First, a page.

Arts News

Red Rock Women’s Fest Enters Third Year

When former ACLU Utah director Carol Gnade got the idea to start a women’s music festival in Torrey, Utah, she admits that the idea was something of a “crap shoot.” There were expenses to consider — buying supplies for even a small music festival is not easy in a small Southern Utah town — as well as the local atmosphere: Would Torrey’s citizens accept the gay, lesbian, bisexual and transgender audiences such a festival draws?

Worse: Would anyone actually show up?

Although the challenges facing the fledgling festival were many, the numbers quickly proved that they were not at all insurmountable. In its first year the Red Rock Women’s Music Festival drew roughly 350 people, and received almost no complaints from locals known for their conservatism. Even better, it actually made money, something nearly unheard of for festivals in their first year.

“It was wonderful. Everybody loved it,” said Gnade.

Two years later, audiences still love the festival. In 2008, 350 increased to 500 attendees, which included some from other states and even other countries: Australians, Germans and French tourists making the rounds of the Southwestern United States’ National Parks. A Hungarian lesbian couple who learned about the festival on the internet even came to celebrate their anniversary. But even though the festival’s reputation as a fine venue for independent female musicians is spreading across the world, Gnade predicts that the festival, like its stages tucked away between the towering cottonwood trees, will always remain as small and intimate. That, she says, is part of its charm and appeal.

“In a way I don’t think it will get much bigger,” she admitted. “It will probably stay the way it is.”

Indeed, Torrey’s beautiful scenery (the town is close to Capitol Reef National Park) was one of the reasons Gnade thought it would be a perfect venue for her idea. And though the town, like much of Southern Utah, has a reputation for being anti-gay, Gnade, who lives in Torrey year round, said she wanted the music festival to change those attitudes.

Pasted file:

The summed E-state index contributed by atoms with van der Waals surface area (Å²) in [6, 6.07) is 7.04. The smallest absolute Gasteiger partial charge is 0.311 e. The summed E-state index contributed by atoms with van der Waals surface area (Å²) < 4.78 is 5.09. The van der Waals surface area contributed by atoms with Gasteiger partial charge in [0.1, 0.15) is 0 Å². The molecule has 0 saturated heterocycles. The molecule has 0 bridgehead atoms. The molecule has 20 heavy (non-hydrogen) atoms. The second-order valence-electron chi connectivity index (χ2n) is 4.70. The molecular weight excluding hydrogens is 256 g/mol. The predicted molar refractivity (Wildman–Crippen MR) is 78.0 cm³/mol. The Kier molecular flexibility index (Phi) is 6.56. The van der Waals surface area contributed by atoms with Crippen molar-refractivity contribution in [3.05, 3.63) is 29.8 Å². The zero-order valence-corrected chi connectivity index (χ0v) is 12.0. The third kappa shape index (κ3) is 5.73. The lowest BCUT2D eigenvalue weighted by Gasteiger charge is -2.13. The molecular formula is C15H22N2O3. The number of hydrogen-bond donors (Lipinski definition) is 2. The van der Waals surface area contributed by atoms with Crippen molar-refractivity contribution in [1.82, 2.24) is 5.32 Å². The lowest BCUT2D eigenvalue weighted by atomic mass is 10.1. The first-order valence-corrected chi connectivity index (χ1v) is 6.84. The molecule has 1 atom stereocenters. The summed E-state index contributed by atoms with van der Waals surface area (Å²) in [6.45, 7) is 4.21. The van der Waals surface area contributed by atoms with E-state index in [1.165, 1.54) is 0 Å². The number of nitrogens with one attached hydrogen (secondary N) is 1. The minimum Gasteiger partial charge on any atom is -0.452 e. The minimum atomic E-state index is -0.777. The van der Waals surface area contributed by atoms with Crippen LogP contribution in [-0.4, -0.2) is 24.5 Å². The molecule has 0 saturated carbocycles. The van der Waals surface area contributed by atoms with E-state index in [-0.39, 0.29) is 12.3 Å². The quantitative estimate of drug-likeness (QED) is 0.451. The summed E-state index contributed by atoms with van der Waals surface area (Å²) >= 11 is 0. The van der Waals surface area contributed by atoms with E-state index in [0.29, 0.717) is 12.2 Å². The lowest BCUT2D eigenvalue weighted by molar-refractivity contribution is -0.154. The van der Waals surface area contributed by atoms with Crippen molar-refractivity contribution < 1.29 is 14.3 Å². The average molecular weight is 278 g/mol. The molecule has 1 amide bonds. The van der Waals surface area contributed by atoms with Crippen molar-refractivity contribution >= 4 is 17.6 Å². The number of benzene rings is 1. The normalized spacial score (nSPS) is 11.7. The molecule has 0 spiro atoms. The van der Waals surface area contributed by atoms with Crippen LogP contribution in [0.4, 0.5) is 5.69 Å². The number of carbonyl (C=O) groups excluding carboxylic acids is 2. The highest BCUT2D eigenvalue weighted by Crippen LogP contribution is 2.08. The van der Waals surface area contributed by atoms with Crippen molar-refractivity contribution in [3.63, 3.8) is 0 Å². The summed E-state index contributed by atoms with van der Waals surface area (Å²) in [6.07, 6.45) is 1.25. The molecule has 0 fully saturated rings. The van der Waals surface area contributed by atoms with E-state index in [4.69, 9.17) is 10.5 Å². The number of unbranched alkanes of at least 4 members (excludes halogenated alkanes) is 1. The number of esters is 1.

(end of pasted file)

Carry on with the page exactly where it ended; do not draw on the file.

“There are still people who are homophobic, and there are still people who say I don’t want these kinds of people in our town. But we’ve been pleasantly surprised that there’s been very little of that,” she said. “[The locals have seen] that they’re ordinary people, and that has been great. Interestingly enough, a lot of our volunteers are local now, and that’s a wonderful transition to go through, from people not knowing about [the festival] and being shy and suspect to calling to volunteer. This is the way we make headway and gay rights in small ways all over the state of Utah”

The Red Rock Women’s Music Festival, Gnade said, has been great for Torrey because it has also stimulated the local economy (she estimates the town does business comparable to a Fourth of July weekend during the show’s two-day run), and attracted national attention to the area. In its three year existence, the festival has become synonymous with quality, and support for the independent female musicians its audiences love. Gnade credits its success to the hard work of its many volunteers, including stage manager Lu Prickett and operations manager Laurie Wood, and its burgeoning reputation for great music to programming director Jeri Tafoya, who assembles the line-up of local, regional and even national musicians each year from the scores of bands and soloists who ask if they can play.